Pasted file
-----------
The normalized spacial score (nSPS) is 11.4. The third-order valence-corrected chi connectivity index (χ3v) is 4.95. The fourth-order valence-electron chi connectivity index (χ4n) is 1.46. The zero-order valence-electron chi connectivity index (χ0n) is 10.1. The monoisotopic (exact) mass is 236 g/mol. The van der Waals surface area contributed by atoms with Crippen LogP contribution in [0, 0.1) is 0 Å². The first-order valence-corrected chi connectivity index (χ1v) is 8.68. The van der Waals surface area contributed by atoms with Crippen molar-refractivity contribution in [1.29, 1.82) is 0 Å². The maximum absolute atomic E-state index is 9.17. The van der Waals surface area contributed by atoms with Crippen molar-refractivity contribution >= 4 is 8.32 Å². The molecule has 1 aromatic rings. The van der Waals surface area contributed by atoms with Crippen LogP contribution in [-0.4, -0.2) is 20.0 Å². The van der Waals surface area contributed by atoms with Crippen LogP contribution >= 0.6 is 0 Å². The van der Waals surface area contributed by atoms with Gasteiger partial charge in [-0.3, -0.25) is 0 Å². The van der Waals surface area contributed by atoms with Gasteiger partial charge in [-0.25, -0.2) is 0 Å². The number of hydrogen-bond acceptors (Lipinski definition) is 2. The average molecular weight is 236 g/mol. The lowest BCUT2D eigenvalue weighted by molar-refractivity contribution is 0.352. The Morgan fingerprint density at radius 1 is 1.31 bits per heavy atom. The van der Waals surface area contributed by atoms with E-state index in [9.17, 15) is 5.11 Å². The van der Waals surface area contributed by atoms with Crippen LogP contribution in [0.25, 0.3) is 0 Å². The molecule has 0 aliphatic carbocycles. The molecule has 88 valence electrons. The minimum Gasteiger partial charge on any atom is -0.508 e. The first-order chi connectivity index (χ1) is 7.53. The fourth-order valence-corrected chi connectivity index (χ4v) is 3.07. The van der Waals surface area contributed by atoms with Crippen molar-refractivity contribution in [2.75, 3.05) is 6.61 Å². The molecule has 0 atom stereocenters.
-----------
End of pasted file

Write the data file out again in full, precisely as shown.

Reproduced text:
The normalized spacial score (nSPS) is 11.4. The third-order valence-corrected chi connectivity index (χ3v) is 4.95. The fourth-order valence-electron chi connectivity index (χ4n) is 1.46. The zero-order valence-electron chi connectivity index (χ0n) is 10.1. The monoisotopic (exact) mass is 236 g/mol. The van der Waals surface area contributed by atoms with Crippen LogP contribution in [0, 0.1) is 0 Å². The first-order valence-corrected chi connectivity index (χ1v) is 8.68. The van der Waals surface area contributed by atoms with Crippen molar-refractivity contribution in [1.29, 1.82) is 0 Å². The maximum absolute atomic E-state index is 9.17. The van der Waals surface area contributed by atoms with Crippen molar-refractivity contribution >= 4 is 8.32 Å². The molecule has 1 aromatic rings. The van der Waals surface area contributed by atoms with Crippen LogP contribution in [-0.4, -0.2) is 20.0 Å². The van der Waals surface area contributed by atoms with Crippen LogP contribution >= 0.6 is 0 Å². The van der Waals surface area contributed by atoms with Gasteiger partial charge in [-0.3, -0.25) is 0 Å². The van der Waals surface area contributed by atoms with Gasteiger partial charge in [-0.25, -0.2) is 0 Å². The number of hydrogen-bond acceptors (Lipinski definition) is 2. The average molecular weight is 236 g/mol. The lowest BCUT2D eigenvalue weighted by molar-refractivity contribution is 0.352. The Morgan fingerprint density at radius 1 is 1.31 bits per heavy atom. The van der Waals surface area contributed by atoms with E-state index in [9.17, 15) is 5.11 Å². The van der Waals surface area contributed by atoms with Crippen LogP contribution in [0.25, 0.3) is 0 Å². The molecule has 0 aliphatic carbocycles. The molecule has 88 valence electrons. The minimum Gasteiger partial charge on any atom is -0.508 e. The first-order chi connectivity index (χ1) is 7.53. The fourth-order valence-corrected chi connectivity index (χ4v) is 3.07. The van der Waals surface area contributed by atoms with Crippen molar-refractivity contribution in [2.75, 3.05) is 6.61 Å². The molecule has 0 atom stereocenters.